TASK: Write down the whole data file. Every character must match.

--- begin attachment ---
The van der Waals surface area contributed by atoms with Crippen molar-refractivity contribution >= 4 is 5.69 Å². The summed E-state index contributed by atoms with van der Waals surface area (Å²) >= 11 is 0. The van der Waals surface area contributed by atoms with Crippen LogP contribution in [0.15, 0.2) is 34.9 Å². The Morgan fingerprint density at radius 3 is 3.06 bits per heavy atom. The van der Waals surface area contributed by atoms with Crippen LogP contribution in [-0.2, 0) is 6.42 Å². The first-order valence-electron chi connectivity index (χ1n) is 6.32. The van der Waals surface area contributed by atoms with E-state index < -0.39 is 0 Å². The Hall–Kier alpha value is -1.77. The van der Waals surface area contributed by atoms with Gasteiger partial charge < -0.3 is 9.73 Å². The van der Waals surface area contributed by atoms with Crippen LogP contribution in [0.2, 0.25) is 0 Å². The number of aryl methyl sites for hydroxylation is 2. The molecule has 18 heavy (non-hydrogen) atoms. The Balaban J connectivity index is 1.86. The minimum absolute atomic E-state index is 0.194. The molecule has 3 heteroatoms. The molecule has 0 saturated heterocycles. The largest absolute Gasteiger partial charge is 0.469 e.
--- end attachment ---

The van der Waals surface area contributed by atoms with Crippen molar-refractivity contribution >= 4 is 5.69 Å². The summed E-state index contributed by atoms with van der Waals surface area (Å²) >= 11 is 0. The van der Waals surface area contributed by atoms with Crippen LogP contribution in [0.15, 0.2) is 34.9 Å². The Morgan fingerprint density at radius 3 is 3.06 bits per heavy atom. The van der Waals surface area contributed by atoms with Crippen LogP contribution in [-0.2, 0) is 6.42 Å². The first-order valence-electron chi connectivity index (χ1n) is 6.32. The van der Waals surface area contributed by atoms with E-state index < -0.39 is 0 Å². The Hall–Kier alpha value is -1.77. The van der Waals surface area contributed by atoms with Gasteiger partial charge < -0.3 is 9.73 Å². The van der Waals surface area contributed by atoms with Crippen LogP contribution in [0.2, 0.25) is 0 Å². The number of aryl methyl sites for hydroxylation is 2. The molecule has 18 heavy (non-hydrogen) atoms. The Balaban J connectivity index is 1.86. The minimum absolute atomic E-state index is 0.194. The molecule has 3 heteroatoms. The molecule has 0 saturated heterocycles. The largest absolute Gasteiger partial charge is 0.469 e.